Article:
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IBM SWG: HiPods and The Innovation Factory

I’m continually amazed at all the stuff that IBM has “hiding” in it’s nooks and crannies. The “known” face of IBM, to be frank, is middle-ware and traditional packaged applications. There’s nothing wrong with that of course, but the “web worker” in me is always looking to bring the technologies of the public web — wikis, blogs, tags, and other user-centric, quick-and-easy Web 2.0 things — behind-the-firewall and into business applications.

Productizing the Web Worker

Along those lines, the last session I was in was surprisingly exciting, like hearing about Hoplon’s use of IBM hosted Linux on mainframes. The HiPods part of the session went over IBM’s version of Grid 2.0 (oh no! but what else are we going to call the new bumper of grids-but-we-don’t-call-them-grids like EC2?). The Innovation Factory, which runs on IBM’s grid, showed how IBM is using wikis, blogs (roller was mentioned), podcasts, and other Web 2.0 ideas and technologies to help companies collaborate around creating new services and products. Or, to boil it down, helping companies to innovate.

In a nut-shell, it seems like the kind of thing RedMonk is always telling IBM they need to do. There’ll be more of a chance to talk with the labs folks and figure out what’s going on in this area tonight, so hopefully I’ll be able to catch up with them.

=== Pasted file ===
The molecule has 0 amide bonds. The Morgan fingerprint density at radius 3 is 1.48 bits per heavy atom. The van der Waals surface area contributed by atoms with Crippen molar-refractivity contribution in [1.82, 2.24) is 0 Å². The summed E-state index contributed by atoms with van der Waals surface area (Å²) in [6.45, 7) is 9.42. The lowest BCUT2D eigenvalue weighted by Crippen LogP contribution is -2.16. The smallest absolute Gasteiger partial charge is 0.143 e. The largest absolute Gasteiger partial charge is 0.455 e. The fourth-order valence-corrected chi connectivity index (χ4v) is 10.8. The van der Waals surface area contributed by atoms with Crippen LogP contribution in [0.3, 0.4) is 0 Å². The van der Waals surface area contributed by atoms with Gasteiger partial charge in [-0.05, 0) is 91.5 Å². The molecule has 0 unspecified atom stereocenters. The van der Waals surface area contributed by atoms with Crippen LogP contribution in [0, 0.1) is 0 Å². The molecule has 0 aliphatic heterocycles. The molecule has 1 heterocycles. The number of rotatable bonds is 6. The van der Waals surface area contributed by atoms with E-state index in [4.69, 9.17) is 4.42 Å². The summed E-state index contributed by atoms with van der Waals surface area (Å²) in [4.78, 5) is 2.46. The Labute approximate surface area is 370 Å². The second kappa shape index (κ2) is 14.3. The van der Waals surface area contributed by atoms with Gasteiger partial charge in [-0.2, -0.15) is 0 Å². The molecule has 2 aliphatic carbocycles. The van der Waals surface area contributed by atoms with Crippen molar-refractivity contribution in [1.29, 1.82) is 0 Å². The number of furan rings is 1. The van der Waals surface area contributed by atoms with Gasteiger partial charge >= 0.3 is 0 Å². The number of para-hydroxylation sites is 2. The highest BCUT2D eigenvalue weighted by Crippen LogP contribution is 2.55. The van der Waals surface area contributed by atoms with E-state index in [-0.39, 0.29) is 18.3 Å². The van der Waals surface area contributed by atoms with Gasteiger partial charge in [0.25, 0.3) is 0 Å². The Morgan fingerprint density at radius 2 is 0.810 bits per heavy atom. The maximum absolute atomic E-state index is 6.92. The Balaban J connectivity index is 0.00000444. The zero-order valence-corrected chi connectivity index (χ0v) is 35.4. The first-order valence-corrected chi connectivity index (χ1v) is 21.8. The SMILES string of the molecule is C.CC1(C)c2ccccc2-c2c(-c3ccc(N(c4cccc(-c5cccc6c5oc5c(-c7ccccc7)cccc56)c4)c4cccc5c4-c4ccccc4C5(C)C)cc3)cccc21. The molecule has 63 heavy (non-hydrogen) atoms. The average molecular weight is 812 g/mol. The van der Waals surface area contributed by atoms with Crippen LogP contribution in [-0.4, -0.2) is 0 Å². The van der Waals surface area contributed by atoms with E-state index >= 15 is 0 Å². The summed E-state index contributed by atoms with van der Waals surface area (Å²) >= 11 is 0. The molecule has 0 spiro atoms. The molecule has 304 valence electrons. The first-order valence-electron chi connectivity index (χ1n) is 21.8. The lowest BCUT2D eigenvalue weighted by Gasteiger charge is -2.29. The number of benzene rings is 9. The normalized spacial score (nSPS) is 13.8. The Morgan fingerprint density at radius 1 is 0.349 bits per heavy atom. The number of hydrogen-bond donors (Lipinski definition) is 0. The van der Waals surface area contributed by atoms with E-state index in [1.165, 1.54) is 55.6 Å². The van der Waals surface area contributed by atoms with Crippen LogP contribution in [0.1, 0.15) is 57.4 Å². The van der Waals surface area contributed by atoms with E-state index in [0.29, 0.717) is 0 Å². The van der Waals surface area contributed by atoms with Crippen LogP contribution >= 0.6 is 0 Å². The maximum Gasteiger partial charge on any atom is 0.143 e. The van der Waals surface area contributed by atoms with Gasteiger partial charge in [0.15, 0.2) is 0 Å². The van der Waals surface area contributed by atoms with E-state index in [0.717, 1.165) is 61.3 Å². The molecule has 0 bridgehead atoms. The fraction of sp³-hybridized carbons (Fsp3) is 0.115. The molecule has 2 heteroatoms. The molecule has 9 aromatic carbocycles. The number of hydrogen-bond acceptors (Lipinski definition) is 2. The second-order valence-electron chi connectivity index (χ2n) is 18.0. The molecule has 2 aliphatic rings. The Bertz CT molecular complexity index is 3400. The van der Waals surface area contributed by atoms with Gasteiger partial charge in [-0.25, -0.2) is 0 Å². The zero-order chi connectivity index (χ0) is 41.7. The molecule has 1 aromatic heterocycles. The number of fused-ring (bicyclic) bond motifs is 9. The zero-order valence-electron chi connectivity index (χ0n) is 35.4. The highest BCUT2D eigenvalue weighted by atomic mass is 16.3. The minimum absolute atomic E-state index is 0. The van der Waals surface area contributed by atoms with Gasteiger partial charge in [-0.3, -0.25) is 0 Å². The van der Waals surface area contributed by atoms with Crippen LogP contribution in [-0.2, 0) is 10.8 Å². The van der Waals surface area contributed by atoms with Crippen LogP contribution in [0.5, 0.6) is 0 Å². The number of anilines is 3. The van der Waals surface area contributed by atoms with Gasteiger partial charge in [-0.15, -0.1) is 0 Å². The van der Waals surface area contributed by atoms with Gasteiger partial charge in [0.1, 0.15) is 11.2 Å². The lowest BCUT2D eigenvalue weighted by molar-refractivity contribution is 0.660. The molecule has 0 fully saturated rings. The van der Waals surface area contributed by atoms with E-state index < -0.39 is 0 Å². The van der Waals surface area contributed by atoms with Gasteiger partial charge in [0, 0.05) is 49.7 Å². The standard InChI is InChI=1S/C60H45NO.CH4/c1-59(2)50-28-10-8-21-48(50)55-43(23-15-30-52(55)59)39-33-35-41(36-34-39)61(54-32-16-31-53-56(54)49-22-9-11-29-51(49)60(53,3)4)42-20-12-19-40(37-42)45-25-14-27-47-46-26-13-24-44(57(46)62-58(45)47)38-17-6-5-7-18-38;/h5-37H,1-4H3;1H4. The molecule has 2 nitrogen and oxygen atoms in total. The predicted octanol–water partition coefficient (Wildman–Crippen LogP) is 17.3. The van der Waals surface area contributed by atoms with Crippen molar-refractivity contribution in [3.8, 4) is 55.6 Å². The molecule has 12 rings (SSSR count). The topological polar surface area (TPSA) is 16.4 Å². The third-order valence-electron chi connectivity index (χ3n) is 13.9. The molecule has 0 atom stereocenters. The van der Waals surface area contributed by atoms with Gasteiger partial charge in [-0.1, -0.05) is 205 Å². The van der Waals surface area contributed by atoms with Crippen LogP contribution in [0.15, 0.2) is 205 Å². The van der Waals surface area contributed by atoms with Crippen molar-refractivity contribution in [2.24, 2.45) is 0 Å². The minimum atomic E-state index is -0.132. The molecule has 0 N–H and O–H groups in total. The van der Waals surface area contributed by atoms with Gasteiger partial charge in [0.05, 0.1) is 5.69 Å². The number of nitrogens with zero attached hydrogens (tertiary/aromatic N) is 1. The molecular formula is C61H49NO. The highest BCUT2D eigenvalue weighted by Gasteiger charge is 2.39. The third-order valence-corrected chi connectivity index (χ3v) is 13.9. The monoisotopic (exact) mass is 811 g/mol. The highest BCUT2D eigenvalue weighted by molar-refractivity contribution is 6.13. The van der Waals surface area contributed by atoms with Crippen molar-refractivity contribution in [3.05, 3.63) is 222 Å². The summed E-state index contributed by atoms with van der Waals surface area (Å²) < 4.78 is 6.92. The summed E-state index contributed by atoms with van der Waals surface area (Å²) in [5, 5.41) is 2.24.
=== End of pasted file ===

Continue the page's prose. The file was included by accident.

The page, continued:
The core questions I have are:

  • How does the grid pricing compare to things like Amazon EC2, hosted Azul, and other Grid 2.0 offerings? I suspect the answer will be that more functionality is offered, so never mind the price…which may be a valid way to segment the grid market.
  • How do you keep up with the pace of what’s available? Once software gets productized, it often lags years behind what’s available. That’s one of the product management strategies that offering SaaS addresses; the hope being that the down-sides of SaaS out-weigh the benefits of frequent updates to the software/service.
  • How open is Thought Factory “stack”? In a large way, the “web worker” life is all about what I saw in the demo and is currently supported by several public services (like Technorati), open source applications (hosted or self-managed), and wet-integration. From the enterprise lense, what’s missing from “the public thought factory” is identity management, auditing, and control. One can always be snarky (but half right) and say the lack of those things is what makes it all work ;>
  • How different is The Thought Factory than systems integration and custom application development? I suspect that part of what amazed customers like Sprint when IBM delivered them something in two weeks was a combination of (a.) IBM doing a lot of custom work, and, (b.) feature arbitrage where customers didn’t realize all these Web 2.0 things were so easily available.

Anyhow, I’m already late for lunch and I’ve missed breakfast. Here are the notes:


Disclaimer: IBM is a client, and indirectly related, Amazon A9.

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Categories: Agile, Collaborative, Conferences, Enterprise Software, Open Source, RSS.

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Continuing the Discussion

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